And you can still see the hunk of cocaine stuck in Neil Young's nose.

*          *          *

For the 25th anniversary of The Last Waltz, MGM has put together a gorgeously crisp, very clean anamorphic widescreen (1.85:1) presentation for DVD. A newly remastered Dolby Digital 5.1 audio track has been added — it's well-done, but keep in mind that the original stereo sound was recorded a quarter-century ago, so younger audiophiles may be expecting more from a concert film. The audio is uneven as well, with the concert footage noticeably louder than the interview portions of the film.

Two commentary tracks are provided, both offering their own unique sets of delights and disappointments. One track with Scorsese and Robertson offers the usual background on technical details, G-rated anecdotes, and careful banter. A second commentary track features a number of participants, including the group's tour manager, a journalist, various session musicians who played with The Band, a producer, and guests of the band who were at the show; an optional "identifying text" feature tells you their names, although it doesn't really matter. What's missing on these tracks are all the stories they don't tell, about band disagreements, Robertson's decision to break up the band over Helms' objections and the reaction of their bandmates' as Robertson produced the movie; and all the drugs.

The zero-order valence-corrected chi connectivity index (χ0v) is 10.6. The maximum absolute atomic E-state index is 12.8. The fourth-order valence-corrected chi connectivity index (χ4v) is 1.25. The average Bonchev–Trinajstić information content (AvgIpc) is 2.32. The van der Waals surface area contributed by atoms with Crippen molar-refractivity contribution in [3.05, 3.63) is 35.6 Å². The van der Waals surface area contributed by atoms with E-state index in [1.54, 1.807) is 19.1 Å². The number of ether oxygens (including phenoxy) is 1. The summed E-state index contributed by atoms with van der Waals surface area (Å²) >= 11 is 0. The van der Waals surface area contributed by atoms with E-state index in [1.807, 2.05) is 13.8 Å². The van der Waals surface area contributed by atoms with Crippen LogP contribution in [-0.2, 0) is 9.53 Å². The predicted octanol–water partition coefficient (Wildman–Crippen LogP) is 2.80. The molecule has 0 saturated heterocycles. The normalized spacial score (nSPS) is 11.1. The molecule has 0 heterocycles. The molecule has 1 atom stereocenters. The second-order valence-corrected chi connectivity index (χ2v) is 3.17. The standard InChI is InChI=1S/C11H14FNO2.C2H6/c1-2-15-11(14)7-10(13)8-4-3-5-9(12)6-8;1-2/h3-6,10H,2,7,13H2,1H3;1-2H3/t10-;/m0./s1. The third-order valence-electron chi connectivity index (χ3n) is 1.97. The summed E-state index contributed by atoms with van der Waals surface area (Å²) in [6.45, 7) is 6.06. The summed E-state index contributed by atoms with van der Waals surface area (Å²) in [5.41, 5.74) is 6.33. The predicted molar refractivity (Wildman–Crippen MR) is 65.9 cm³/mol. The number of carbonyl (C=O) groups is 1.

Also on board are a 12-minute jam, not in the final film, that took place at the end of the concert featuring Clapton, Diamond, Harris, Mitchell, Dr. John, Van Morrison, Ringo Starr, Ron Wood and others; a 22-minute "making-of" featurette on the background behind The Last Waltz; an extensive still gallery; an eight-page booklet written by Robertson; and the original theatrical trailer and TV spot.

— Dawn Taylor